Red Bull Racing team principal Christian Horner has said pit lane safety will need to be reviewed in the wake of the incident that saw a cameraman struck by Mark Webber's errant wheel during the German Grand Prix.

The FOM employee, Paul Allen, was bowled over in the early stages of the race, when Webber made his first pit stop on lap 8, and while he remained conscious and was treated at the circuit medical centre, he was then transported by helicopter to Koblenz Hospital for observation. He suffered a broken shoulder, cracked ribs, bruising and cuts.

Horner now believes there is a case for all those working in the pit lane to be made to wear helmets and other safety gear.

"Yesterday's event was a timely reminder that the pit lane is still a dangerous place to be. F1 cars have so much energy in them that, despite a team's best efforts and rigorous preparation, things can still go wrong. Mechanics have to wear safety gear and helmets and perhaps it's time we looked at safety equipment for other operational people working in the pit lane as well," Horner confirmed in a Q&A on the official Red Bull website.

Red Bull was hit with a EUR30,000 penalty for allowing its driver to leave the pit box without all four wheels attached and Horner added that the incident will be properly investigated to try and discover what went wrong.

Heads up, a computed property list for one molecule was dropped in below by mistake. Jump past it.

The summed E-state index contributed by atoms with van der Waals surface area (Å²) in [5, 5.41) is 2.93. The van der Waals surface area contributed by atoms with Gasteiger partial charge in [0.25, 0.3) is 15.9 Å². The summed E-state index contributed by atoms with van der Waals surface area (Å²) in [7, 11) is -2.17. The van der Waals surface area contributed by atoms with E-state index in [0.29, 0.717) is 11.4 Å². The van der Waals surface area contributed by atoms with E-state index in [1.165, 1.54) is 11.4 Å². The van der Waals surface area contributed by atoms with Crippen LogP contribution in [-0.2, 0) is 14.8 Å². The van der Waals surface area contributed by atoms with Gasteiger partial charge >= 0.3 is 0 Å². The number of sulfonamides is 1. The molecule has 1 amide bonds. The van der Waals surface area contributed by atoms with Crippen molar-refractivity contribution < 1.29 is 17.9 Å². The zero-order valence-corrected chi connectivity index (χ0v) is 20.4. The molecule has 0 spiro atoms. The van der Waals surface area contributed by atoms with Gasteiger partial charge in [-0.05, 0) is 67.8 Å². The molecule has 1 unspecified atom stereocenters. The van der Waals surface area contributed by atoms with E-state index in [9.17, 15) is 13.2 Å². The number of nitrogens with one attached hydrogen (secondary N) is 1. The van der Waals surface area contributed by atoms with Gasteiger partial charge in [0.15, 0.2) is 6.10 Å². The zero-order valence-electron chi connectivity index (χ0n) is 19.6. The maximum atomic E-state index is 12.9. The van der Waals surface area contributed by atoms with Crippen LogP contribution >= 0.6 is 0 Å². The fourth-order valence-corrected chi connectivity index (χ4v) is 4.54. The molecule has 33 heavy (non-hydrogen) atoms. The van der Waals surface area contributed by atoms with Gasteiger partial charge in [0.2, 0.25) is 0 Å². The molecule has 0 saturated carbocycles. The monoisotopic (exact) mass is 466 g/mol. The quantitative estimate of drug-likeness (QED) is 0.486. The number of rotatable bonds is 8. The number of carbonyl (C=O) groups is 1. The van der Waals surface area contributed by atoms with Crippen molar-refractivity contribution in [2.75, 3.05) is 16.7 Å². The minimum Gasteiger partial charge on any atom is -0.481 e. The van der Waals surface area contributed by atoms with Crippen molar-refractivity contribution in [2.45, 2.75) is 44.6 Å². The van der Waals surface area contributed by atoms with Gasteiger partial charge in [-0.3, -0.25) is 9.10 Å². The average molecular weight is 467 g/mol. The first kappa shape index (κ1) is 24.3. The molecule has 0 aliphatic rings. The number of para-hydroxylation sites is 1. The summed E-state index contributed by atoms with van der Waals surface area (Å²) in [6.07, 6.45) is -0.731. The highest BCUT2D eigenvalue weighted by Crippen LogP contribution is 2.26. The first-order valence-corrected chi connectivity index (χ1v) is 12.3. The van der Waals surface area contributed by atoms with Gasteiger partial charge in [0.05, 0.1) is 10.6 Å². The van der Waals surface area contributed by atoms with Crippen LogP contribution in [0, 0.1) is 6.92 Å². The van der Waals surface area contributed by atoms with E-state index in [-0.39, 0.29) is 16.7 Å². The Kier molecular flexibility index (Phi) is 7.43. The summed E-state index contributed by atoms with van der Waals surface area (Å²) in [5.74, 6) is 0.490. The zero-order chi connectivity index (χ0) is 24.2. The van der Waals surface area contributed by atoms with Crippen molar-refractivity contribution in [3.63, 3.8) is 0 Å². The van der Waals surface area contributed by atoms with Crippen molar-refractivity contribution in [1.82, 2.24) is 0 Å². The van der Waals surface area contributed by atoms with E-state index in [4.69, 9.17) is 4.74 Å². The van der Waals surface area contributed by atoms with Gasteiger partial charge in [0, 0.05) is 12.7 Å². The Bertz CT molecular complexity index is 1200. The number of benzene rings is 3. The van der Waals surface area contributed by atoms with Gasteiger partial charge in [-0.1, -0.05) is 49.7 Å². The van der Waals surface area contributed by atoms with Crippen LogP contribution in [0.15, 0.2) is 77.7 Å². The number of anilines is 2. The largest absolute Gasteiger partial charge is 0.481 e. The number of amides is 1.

"We are working to quickly identify exactly what happened with Mark's first pit stop and understand why the wheel didn't locate," Horner continued. "The car was released incorrectly and, as Mark left the box, the wheel obviously detached itself from the car with a lot of energy and hit, what I originally thought was a Mercedes mechanic, but then we were very quickly informed it was Paul Allen, an FOM cameraman.

"That is obviously something that no one would ever want to see happen and it's certainly something that I never, ever want to see again.

"Our immediate concern was for Paul's safety and his well-being. It's a horrible feeling as your concern is that the individual is all right. We were quickly informed by FOM that initial signs suggested his injuries weren't life threatening and that he was conscious.

"We were further updated that he was on his way to hospital for a full check-up and were kept updated throughout the race by FOM and the FIA. Everyone reacted very efficiently. It must have been shocking for his family to see something like that and the most important thing is that his injuries are not life threatening. After the race, more details of became available and since then we have been in contact with Paul and FOM. We of course wish him a very speedy recovery."


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